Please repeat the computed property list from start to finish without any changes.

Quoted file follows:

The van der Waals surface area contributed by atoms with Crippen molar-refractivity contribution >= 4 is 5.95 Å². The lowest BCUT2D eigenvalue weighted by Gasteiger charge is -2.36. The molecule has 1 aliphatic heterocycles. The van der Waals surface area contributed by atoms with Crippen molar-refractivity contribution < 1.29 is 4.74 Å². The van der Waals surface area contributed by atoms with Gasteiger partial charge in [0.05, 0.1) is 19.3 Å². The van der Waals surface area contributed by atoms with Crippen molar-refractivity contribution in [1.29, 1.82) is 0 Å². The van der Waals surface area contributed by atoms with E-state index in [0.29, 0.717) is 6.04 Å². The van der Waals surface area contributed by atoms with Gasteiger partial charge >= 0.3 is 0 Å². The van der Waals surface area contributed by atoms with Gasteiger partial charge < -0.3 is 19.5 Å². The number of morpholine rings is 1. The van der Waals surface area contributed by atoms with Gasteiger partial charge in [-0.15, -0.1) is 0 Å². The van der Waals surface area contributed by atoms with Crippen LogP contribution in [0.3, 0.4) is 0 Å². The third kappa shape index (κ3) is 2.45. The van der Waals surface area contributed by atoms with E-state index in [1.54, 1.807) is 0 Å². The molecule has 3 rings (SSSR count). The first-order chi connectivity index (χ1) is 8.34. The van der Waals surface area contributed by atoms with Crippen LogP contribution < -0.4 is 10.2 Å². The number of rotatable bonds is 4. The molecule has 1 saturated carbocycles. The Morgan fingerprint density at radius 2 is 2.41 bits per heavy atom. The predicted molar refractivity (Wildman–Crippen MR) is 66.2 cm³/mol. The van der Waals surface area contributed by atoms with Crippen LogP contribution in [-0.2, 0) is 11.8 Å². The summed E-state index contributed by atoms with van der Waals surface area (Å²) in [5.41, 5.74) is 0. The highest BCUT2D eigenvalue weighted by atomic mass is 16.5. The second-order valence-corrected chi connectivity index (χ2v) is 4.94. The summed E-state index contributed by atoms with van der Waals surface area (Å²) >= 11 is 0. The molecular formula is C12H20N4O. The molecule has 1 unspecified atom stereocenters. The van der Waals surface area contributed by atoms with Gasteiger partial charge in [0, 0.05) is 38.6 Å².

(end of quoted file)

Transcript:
The van der Waals surface area contributed by atoms with Crippen molar-refractivity contribution >= 4 is 5.95 Å². The lowest BCUT2D eigenvalue weighted by Gasteiger charge is -2.36. The molecule has 1 aliphatic heterocycles. The van der Waals surface area contributed by atoms with Crippen molar-refractivity contribution < 1.29 is 4.74 Å². The van der Waals surface area contributed by atoms with Gasteiger partial charge in [0.05, 0.1) is 19.3 Å². The van der Waals surface area contributed by atoms with Crippen molar-refractivity contribution in [1.29, 1.82) is 0 Å². The van der Waals surface area contributed by atoms with E-state index in [0.29, 0.717) is 6.04 Å². The van der Waals surface area contributed by atoms with Gasteiger partial charge >= 0.3 is 0 Å². The van der Waals surface area contributed by atoms with Gasteiger partial charge < -0.3 is 19.5 Å². The number of morpholine rings is 1. The van der Waals surface area contributed by atoms with Gasteiger partial charge in [-0.15, -0.1) is 0 Å². The van der Waals surface area contributed by atoms with Crippen LogP contribution in [0.3, 0.4) is 0 Å². The third kappa shape index (κ3) is 2.45. The van der Waals surface area contributed by atoms with E-state index in [1.54, 1.807) is 0 Å². The molecule has 3 rings (SSSR count). The first-order chi connectivity index (χ1) is 8.34. The van der Waals surface area contributed by atoms with Crippen LogP contribution < -0.4 is 10.2 Å². The number of rotatable bonds is 4. The molecule has 1 saturated carbocycles. The Morgan fingerprint density at radius 2 is 2.41 bits per heavy atom. The predicted molar refractivity (Wildman–Crippen MR) is 66.2 cm³/mol. The van der Waals surface area contributed by atoms with Crippen LogP contribution in [-0.2, 0) is 11.8 Å². The summed E-state index contributed by atoms with van der Waals surface area (Å²) in [5.41, 5.74) is 0. The highest BCUT2D eigenvalue weighted by atomic mass is 16.5. The second-order valence-corrected chi connectivity index (χ2v) is 4.94. The summed E-state index contributed by atoms with van der Waals surface area (Å²) >= 11 is 0. The molecular formula is C12H20N4O. The molecule has 1 unspecified atom stereocenters. The van der Waals surface area contributed by atoms with Gasteiger partial charge in [0, 0.05) is 38.6 Å².